I often bring my adult son into the women’s restrooms with me. The most alarming reaction I ever experienced was at Target when a group of red-shirted employees were waiting outside the bathroom door for us when we emerged. It was clear a store alert was issued. I felt like a criminal.

If it sounds like I have an attitude about it, that’s because it’s hard not to. You see, that day I spent 15 minutes trying to find someone to get me the key to the “family” bathroom so I could bring my adult son who has autism with me. I was told the pharmacy had the key. The pharmacy didn’t have the key. In fact, no one had the key. Well you know what they say, when you’ve got to go, you’ve got to go. I had no choice but to bring my son into the women’s restroom. So I did what I often have to do. I walked into the bathroom hoping it was unoccupied. 

On a good day, the coast is clear and we make it out with no one else the wiser and with our dignity intact. However, restrooms are usually occupied. In those cases, I politely explain my situation and ask people for their understanding. Most often, right after their initial shock, they are understanding.

On this particular day in Target, the women’s restroom was occupied by one woman. I immediately explained my situation and politely asked for her understanding. Her response was, “That’s fine, dear.” But somewhere between “that’s fine, dear” and our exit from the restroom, Target assembled a team to address the problem. I thought for sure we were going to be Target-arrested. It was humiliating and the reason I have penned this letter. The red-shirted group learned that my son required my accompaniment. Let’s just say I wasn’t in the mood for shopping after that and left the store. I turned back around to take this photo because I wanted to share my story with you.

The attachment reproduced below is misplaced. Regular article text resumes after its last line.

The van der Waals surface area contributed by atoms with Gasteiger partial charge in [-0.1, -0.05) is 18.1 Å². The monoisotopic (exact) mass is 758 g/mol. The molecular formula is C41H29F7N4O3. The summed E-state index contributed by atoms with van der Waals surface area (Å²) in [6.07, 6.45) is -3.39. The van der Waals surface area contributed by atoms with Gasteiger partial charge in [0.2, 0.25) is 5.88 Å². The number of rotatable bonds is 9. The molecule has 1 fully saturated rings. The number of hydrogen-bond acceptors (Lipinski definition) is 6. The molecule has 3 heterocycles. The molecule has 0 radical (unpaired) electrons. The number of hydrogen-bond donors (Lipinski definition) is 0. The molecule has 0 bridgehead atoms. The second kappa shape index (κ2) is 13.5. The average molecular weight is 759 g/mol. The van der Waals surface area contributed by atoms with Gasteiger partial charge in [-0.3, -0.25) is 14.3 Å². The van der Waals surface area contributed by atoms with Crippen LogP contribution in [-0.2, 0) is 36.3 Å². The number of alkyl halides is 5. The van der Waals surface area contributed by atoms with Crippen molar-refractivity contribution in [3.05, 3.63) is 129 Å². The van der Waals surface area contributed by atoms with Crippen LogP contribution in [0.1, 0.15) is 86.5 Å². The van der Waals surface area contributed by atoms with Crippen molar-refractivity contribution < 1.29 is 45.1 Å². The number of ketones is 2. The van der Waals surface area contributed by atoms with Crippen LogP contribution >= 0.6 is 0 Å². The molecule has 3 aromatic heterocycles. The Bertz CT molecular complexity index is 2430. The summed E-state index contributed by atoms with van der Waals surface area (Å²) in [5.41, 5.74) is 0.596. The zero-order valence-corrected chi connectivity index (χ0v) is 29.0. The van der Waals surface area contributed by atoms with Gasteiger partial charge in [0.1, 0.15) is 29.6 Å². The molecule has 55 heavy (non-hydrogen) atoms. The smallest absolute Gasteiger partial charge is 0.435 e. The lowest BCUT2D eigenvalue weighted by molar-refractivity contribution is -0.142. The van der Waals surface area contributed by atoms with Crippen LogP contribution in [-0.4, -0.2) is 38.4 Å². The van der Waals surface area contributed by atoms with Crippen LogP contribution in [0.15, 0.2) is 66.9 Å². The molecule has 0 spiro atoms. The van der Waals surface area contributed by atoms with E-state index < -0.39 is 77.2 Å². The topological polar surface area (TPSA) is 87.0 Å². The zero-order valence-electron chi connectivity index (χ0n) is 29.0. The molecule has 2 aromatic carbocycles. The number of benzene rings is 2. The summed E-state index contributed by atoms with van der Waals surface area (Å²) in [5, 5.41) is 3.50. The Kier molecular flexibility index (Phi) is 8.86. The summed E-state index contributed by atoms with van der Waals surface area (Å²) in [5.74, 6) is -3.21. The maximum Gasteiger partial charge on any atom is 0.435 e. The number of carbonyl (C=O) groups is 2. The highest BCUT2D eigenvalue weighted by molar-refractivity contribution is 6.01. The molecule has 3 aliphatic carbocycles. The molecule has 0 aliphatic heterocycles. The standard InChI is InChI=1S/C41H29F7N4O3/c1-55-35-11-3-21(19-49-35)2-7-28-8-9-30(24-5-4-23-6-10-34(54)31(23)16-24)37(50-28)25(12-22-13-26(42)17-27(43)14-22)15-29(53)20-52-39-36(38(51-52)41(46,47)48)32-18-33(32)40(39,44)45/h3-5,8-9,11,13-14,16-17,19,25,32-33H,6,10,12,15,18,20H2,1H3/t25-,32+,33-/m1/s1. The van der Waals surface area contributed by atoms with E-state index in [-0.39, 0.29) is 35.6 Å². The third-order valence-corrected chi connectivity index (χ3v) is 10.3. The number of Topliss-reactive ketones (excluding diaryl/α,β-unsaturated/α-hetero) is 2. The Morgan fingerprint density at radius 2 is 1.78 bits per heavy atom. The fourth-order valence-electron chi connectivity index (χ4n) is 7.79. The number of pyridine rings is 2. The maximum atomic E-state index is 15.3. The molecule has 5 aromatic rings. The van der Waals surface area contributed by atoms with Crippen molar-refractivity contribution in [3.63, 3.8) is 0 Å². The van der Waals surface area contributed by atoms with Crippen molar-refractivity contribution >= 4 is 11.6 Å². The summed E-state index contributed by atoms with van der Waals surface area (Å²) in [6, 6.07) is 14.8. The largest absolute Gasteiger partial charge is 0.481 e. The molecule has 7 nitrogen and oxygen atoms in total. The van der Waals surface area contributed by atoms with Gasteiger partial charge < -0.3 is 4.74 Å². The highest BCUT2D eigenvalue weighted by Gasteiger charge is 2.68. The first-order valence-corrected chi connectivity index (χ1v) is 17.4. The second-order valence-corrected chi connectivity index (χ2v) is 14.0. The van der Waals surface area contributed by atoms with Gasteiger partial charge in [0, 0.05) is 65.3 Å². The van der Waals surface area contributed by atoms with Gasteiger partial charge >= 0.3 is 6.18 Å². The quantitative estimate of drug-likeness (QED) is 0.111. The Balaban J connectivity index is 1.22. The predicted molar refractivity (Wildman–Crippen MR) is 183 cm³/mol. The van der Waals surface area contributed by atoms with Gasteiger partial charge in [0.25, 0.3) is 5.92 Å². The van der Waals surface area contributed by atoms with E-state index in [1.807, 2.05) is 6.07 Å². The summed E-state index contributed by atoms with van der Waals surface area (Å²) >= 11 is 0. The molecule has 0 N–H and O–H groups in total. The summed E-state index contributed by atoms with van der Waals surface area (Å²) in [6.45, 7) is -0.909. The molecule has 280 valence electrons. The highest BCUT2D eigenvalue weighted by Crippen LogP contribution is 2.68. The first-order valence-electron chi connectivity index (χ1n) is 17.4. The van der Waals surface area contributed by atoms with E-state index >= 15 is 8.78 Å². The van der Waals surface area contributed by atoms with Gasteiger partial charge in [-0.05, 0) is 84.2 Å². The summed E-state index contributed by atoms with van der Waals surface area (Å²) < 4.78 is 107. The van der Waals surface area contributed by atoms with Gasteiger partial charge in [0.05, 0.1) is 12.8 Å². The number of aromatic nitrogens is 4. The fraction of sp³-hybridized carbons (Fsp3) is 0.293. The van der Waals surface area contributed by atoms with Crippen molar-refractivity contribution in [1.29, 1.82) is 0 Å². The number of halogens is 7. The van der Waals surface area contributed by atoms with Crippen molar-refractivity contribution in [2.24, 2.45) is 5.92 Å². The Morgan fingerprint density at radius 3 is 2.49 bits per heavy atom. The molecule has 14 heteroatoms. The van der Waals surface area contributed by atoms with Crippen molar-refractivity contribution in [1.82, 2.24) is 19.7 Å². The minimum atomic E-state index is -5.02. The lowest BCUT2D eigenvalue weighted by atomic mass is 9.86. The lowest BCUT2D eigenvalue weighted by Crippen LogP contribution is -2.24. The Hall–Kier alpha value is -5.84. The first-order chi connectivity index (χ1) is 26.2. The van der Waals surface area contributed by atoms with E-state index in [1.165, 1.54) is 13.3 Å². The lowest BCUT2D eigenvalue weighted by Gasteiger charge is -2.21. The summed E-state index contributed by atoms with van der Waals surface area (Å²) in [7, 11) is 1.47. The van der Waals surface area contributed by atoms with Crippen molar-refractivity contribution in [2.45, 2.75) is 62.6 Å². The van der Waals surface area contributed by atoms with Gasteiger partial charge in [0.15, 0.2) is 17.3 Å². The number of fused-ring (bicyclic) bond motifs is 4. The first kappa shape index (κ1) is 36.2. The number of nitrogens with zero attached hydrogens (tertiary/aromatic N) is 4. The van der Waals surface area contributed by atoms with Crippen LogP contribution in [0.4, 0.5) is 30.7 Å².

Photo of women's restroom sign at Target

Listen, I get it. It goes against all norms for an adult man to go into a women’s restroom. I agree, it’s a problem, especially for my son’s dignity. I’m writing this letter because it doesn’t have to be if leaders like you posted signs that loosened up the limits on the women’s and men’s restrooms. Not a sign allowing a free for all, a sign that allowed for special circumstances.

I am unapologetic over the fact that I simply will not risk that someone could happen along and lure my son away while he waits for me outside the restroom door where I can’t see and hear him. Losing him once was enough for me; I fear my heart can’t take that experience again. I will not take the risk that he may wander off. My son has autism. He is nonverbal. He has many great skills, but he is also vulnerable, especially to someone with ill intentions. So into the bathroom he comes with me. It’s a simple matter of safety, and that’s that! 

Now let me also say that this safety challenge is a top priority in my son’s Transition to Adulthood school program. His school team is practicing diligently on a system I designed out of necessity so I can see and hear that he doesn’t wander off for whatever reason. He’s up to five minutes of waiting outside of a restroom, and we’re almost ready to test it outside the safety of the school. 

But in the meantime, I know I am not the only woman in the world who is out and about with an adult son who requires one-on-one attention. I can’t be the only person who feels this way when I have to use the traditional restroom. I know that’s what family restrooms are for. But family restrooms are hard to come by, and when there is one, they are likely under lock and key.

So why am I targeting you, Target? Besides the fact that you’re one of the largest retail operations, I really like your store and I want to feel good about shopping there again. I am customer reaching out to you to with a solution. Instead of relegating people like me, and others, to the back-of-the-store family bathroom under lock and key, place a sign that allows some reasonable wiggle room for people like me and others with special circumstances into the restrooms. If you lead, I believe others will follow. I promise that you will win big points with me and many others. You hold the key.

The Mighty is asking the following: Write a letter to anyone you wish had a better understanding of your experience with disability, disease or mental illness. If you’d like to participate, please send a blog post to [email protected] Please include a photo for the piece, a photo of yourself and 1-2 sentence bio. Check out our Submit a Story page for more about our submission guidelines.

5 Things I’ve Learned About Blending a Family With Special Needs